*NOTE: The title of this post is a line from Lucy Dacus’ Map on a Wall.

 


16 thoughts on “And Good Comes From Bad Anyway*

  1. Interesting, Margot! I think GA crime definitely does often look for good outcomes – and in fact some of the classics I’ve read recently have had particularly unpleasant victims that seem set up for murder. I guess this is possibly make us accept the fact that a terrible crime is at the heart of the book. I don’t read so much modern crime writing, but I suspect more recent books are less likely to always have positive outcomes – more aligned to our current real life!

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    1. Thanks, KBR! You make a really well-taken point about GA crime fiction as opposed to more contemporary crime fiction. Most of the GA novels I’ve read do have some sort of positive outcome. Either the murder victim is, as you say, a horrible person, or a young couple pairs up, or someone inherits a fortune, or something. There’s a push now for books to reflect real life, and real life is seldom that way.

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  2. Intriguing post, Margot. You don’t stop and think about any good that can come from tragedy, but it does happen. It may be a slow process, but I think that helps the healing of losing someone. We all definitely need that tiny ray of hope something good gives us. Hope you and your family have a safe and wonderful holiday weekend.

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    1. Thank you, Mason! Enjoy the holiday weekend, too! I think you’re right that when something good comes of tragedy, this helps the healing process. Being able to focus on that little bit of good can keep a person a little saner, if I can put it that way. And I think a lot of readers like their stories to have at least some good come out of tragedy.

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  3. Margot: Your example of Taylor having a good life with Joanne Kilbourn and Zack Shreeve is a powerful example of something good coming from a murder. It is hard to say politely but the life of Taylor’s mother, Sally, was such a mess it is hard to believe Taylor would have done well in Sally’s care. Some people are ill-suited to being parents. Even in fiction I wish Sally had not been killed but I remain grateful Taylor grew up with Joanne.

    Another series featuring a young woman moving because of the death of a parent is Harry Bosch’s daughter, Maddie. If her mother, Eleanor Wish, had not been killed I doubt Maddie would have moved to L.A. to live with her father. Their relationship deepened after the move.

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    1. I don’t know that there is a polite way to say it, Bill; Taylor would not have done well at all if Sally had raised her. As you say, Sally had a lot of problems, and she was a real mess. She would not have given Taylor a good life. I wish Sally hadn’t been killed, too, but Joanne and Zack have been able to give Taylor the sort of life she needed.

      And thanks for mentioning Maddie. I liked Eleanor Wish as a character, and in that sense, I was sad at her death. But it’s a very good thing that Maddie has had the chance to develop a good relationship with Bosch.

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  4. This is something I definitely think the Golden Agers were better at. Their victims tended to be deeply unpleasant, very elderly or with no relatives, so that the reader doesn’t have to spend too much time with people who are grieving. That sounds harsh, but it is supposed to be a form of entertainment and, for me at least, grief is not entertaining. Christie in particular often has a romance built in, so that at least two of the characters have a chance of happiness at the end. As you’ve shown in your examples, some contemporary crime writers find a way to have a good outcome, but they do tend much more to focus on the realities of murder and all the trauma that goes along with it, and I often find that makes the stories too grim to be fun. Call me shallow! 😉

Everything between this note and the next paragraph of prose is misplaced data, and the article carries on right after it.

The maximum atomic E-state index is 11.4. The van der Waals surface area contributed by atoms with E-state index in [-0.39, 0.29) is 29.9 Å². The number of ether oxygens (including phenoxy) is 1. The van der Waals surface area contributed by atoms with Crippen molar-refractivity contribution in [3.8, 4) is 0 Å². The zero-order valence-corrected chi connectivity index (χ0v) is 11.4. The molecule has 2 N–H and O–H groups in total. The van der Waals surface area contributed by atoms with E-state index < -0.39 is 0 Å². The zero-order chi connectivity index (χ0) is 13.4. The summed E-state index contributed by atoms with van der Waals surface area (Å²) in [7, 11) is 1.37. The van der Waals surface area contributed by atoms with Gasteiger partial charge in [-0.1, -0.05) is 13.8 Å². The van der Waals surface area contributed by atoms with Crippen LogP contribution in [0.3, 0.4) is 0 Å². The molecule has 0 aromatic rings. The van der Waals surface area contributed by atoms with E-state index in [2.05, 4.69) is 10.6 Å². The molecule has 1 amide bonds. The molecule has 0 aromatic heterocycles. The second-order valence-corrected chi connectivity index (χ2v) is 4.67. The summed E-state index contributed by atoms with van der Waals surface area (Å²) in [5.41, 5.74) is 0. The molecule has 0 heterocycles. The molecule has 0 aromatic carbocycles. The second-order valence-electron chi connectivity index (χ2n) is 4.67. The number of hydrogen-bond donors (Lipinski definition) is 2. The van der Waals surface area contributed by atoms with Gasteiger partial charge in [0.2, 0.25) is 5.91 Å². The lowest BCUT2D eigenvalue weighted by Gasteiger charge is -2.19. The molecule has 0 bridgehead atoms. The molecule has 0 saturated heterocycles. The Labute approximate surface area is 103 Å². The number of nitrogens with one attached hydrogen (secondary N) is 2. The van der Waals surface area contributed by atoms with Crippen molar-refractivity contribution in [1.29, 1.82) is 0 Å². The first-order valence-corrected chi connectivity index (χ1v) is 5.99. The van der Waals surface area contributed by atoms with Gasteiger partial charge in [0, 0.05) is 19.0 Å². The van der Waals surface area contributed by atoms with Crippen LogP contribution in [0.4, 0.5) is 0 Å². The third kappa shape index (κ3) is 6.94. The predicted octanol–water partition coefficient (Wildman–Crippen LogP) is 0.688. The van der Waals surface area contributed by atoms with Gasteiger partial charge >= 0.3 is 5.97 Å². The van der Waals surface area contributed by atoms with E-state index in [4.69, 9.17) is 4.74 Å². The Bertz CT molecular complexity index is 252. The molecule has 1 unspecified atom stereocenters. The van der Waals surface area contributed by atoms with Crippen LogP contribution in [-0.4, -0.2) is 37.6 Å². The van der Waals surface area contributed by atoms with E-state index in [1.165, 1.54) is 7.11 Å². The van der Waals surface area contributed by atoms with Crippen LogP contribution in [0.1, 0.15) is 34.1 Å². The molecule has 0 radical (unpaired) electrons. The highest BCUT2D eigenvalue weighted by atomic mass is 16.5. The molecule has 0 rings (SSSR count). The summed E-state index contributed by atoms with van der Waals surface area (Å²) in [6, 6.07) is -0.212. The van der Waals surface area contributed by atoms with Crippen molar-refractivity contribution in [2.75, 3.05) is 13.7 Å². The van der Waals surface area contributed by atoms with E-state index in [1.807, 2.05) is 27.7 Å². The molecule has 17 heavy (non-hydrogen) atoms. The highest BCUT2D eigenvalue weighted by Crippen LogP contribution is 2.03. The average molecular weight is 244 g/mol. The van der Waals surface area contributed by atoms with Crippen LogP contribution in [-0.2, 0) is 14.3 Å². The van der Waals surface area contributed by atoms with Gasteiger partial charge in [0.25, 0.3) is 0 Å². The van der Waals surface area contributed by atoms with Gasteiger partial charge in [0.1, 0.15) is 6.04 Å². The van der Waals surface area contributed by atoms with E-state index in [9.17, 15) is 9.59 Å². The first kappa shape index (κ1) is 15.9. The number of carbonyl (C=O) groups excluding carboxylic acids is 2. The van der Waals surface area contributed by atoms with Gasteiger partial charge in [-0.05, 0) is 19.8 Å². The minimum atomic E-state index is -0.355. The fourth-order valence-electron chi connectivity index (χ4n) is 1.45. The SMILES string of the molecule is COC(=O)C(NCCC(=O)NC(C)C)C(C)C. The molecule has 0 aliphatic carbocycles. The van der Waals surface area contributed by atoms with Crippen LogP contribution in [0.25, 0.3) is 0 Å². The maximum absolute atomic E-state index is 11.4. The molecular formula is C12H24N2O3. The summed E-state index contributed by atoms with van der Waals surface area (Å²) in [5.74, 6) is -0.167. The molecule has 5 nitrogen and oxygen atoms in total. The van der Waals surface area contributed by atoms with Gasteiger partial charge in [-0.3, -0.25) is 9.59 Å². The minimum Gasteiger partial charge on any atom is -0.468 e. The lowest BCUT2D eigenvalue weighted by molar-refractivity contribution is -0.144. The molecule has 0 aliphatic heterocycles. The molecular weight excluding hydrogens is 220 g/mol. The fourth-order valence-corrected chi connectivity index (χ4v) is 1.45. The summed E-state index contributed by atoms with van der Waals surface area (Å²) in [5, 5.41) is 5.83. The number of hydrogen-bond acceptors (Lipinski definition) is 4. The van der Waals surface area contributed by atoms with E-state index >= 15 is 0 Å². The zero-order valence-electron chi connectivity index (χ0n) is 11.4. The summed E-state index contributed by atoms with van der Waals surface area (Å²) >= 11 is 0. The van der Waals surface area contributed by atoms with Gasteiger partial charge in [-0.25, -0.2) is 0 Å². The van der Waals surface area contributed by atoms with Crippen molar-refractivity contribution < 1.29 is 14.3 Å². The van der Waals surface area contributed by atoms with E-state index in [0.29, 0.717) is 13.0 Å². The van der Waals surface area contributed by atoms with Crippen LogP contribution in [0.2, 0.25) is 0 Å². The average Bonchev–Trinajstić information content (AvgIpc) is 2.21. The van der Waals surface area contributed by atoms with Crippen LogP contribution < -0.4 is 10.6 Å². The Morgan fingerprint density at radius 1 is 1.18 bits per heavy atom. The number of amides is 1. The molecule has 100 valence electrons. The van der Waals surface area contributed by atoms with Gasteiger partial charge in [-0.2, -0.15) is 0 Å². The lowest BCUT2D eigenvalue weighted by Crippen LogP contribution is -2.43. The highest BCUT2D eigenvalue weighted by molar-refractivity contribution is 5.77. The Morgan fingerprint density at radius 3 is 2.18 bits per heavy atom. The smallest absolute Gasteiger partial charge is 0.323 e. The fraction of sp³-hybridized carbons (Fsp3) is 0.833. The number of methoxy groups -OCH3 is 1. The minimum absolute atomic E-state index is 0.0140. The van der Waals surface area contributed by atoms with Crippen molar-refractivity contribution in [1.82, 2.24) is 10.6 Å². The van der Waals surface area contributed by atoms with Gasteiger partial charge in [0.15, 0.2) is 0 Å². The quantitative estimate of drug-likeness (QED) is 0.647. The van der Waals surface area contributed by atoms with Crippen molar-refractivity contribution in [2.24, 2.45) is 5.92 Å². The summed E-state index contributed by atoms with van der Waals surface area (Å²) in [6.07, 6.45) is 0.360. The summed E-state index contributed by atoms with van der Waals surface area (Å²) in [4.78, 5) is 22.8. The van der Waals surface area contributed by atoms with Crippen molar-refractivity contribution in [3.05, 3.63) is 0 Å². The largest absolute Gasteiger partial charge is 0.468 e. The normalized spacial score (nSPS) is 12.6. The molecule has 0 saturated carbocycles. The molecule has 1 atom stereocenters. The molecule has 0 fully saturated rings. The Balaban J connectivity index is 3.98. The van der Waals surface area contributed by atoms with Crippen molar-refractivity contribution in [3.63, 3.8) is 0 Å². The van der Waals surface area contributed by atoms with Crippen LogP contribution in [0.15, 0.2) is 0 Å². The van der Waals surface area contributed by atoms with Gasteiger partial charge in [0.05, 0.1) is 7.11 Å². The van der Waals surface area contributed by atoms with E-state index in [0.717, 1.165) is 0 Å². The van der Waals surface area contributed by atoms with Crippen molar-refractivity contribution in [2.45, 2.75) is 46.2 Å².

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    1. I wouldn’t call it shallow at all, FictionFan. You make a really well-taken point that people read fiction in order to be entertained. And I don’t know anyone who thinks that grief is entertaining. You’re right, too, that Christie did a really effective job of using a romance to lighten the fact that someone in the novel is dead. Some writers tend to focus a bit too much (well, for my taste, at any rate) on the romance, but Christie balanced it all quite well.

      Contemporary writers do tend to be realistic when they write. There’s pressure from publishers, editors, and so on to create characters who are ‘real,’ and real-life characters grieve when they lose someone. I wonder if that makes today’s writers more likely to really explore the grim side of things. Hmm…..interesting ‘food for thought,’ for which thanks.

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  5. Very nice post, Margot. As others have pointed out, Agatha wasn’t the only one to do this. I have just finished Allingham’s Flowers for the Judge and that too has what is really a happy ending in more ways than one (and a great last line). In his wonderful book, Writing Crime Fiction, H R F Keating suggests having a little upward twist at the end of a crime novel and I think this is still good advice.

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    1. I think it is, too, Christine. And I think there are ways to do it that don’t have to sugarcoat the tragic things that happen. To me, anyway, it’s more of an affirmation that life can go on, if that makes sense. And thanks for mentioning the Allingham. I like her writing, but haven’t read much of it lately. I should get back to it.

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      1. Yes, I agree about the affirmation. I do recommend Flowers for the Judge. I think it is one of her best.